Government watchdog group Protect Democracy is suing to oblige the Trump administration to reveal its rational for what lawful authority Trump relied on to order a military strike on the Syrian regime in response to its use of chemical weapons last month or concede that it did so without considering the law, filing a lawsuit under the Freedom of Information Act for all emails, memos and other documents discussing the President’s legal authority to launch the strike. Charlie Savage reports at the New York Times.

The “de-escalation zones” negotiated by Russia, Iran and Turkey in Syria could not be monitored by the U.N. or any others, the Syrian government said yesterday, Rick Gladstone reporting at the New York Times.

The de-escalation zones are no substitute for a political transition that would see Syrian President Bashar al-Assad step down, Qatar’s foreign minister said today, Reuters reporting.

The U.N. envoy to Syria Staffan de Mistura plans to reconvene political talks between the Assad regime and opposition leaders in Geneva next week, his office said. The AP reports.

A video showing the beheading of a Russian intelligence officer captured in Syria was released by the Islamic State, the US-based SITE monitoring website reported today, Reuters reporting.

Malaysia’s top Islamic State operative was killed in an attack in Syria last month, Malaysia’s police chief confirmed, the AP reporting.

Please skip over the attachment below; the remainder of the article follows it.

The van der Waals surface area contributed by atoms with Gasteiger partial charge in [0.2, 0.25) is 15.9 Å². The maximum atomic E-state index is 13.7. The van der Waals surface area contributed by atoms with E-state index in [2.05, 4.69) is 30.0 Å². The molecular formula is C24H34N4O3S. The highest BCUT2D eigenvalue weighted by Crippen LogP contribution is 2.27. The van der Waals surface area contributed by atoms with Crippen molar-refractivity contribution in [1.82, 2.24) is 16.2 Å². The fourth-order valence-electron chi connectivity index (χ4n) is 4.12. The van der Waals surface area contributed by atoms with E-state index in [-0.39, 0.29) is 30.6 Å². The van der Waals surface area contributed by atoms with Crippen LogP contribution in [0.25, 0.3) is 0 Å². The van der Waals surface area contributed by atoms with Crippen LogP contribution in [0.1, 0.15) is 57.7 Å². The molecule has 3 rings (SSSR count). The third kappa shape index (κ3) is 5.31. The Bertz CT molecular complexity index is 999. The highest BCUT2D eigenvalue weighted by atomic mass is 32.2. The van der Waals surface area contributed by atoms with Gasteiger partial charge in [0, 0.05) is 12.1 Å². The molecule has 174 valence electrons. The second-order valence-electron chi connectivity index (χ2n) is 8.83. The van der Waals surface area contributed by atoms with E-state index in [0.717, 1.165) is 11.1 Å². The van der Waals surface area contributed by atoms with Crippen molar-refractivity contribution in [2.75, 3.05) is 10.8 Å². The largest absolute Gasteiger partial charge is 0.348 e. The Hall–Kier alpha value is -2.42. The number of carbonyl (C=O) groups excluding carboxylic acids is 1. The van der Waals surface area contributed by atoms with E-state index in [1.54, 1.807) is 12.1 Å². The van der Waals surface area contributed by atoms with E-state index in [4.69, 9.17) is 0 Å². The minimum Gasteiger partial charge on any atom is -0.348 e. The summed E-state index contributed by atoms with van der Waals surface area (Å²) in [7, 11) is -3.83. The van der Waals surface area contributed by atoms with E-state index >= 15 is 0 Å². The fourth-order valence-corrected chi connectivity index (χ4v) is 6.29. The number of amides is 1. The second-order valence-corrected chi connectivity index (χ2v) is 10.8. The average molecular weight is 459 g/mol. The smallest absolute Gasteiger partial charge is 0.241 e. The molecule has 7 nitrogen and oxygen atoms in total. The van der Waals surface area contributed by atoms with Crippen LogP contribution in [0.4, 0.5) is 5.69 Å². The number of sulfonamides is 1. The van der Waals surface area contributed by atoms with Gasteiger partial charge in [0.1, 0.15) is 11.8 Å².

AFGHANISTAN

The finalized proposals for an increase in U.S. troops in Afghanistan are expected to cross President Trump’s desk this week, the likely range for troop increase between 3,000 and 5,000, U.S. officials say. Barbara Starr, Jeremy Diamond, Kevin Liptak and Ryan Browne report at CNN.

The recommendations are the product of a broad review of America’s longest war by the Pentagon, the State Department, the intelligence community and other government agencies and is broadly consistent with advice given to Congress by the top U.S. commander in Afghanistan Gen. John W. Nicholson in February, explains Michael R. Gordon at the New York Times.

The Taliban’s drive to govern villages across Afghanistan is making the task of removing them faced by U.S.-backed forces even more daunting, write Jessica Donati and Habib Khan Totakhil at the Wall Street Journal.

The KOREAN PENINSULA

Liberal candidate Moon Jae-in – who favors increased dialogue with North Korea – has been voted in as the next president of South Korea, the BBC reports.

North Korea is the victim of state-sponsored terrorism from the White House, Pyongyang is claiming, though what connection the recent arrests of U.S. citizens in North Korea have to the alleged plot is unclear, reports Eric Talmadge at the AP.

South Koreans are more worried about the “irascible” President Trump than “unruly” North Korea or “imperious” China, explains Suki Kim at Foreign Policy.

U.S. partners and allies in Asia are worried about security issues including North Korea as Washington’s commitment to the region comes under question, U.S. Pacific Fleet Commander Adm. Scott Swift said in an interview yesterday, Jake Maxwell Watts writes at the Wall Street Journal.

TRUMP ADMINISTRATION FOREIGN POLICY

Secretary of State Rex Tillerson will meet Russian Foreign Minister Sergei Lavrov at the State Department tomorrow for talks focusing on the Ukraine and Syria conflicts, Lavrov’s first trip to Washington since 2013, Felicia Schwartz reports ta the Wall Street Journal.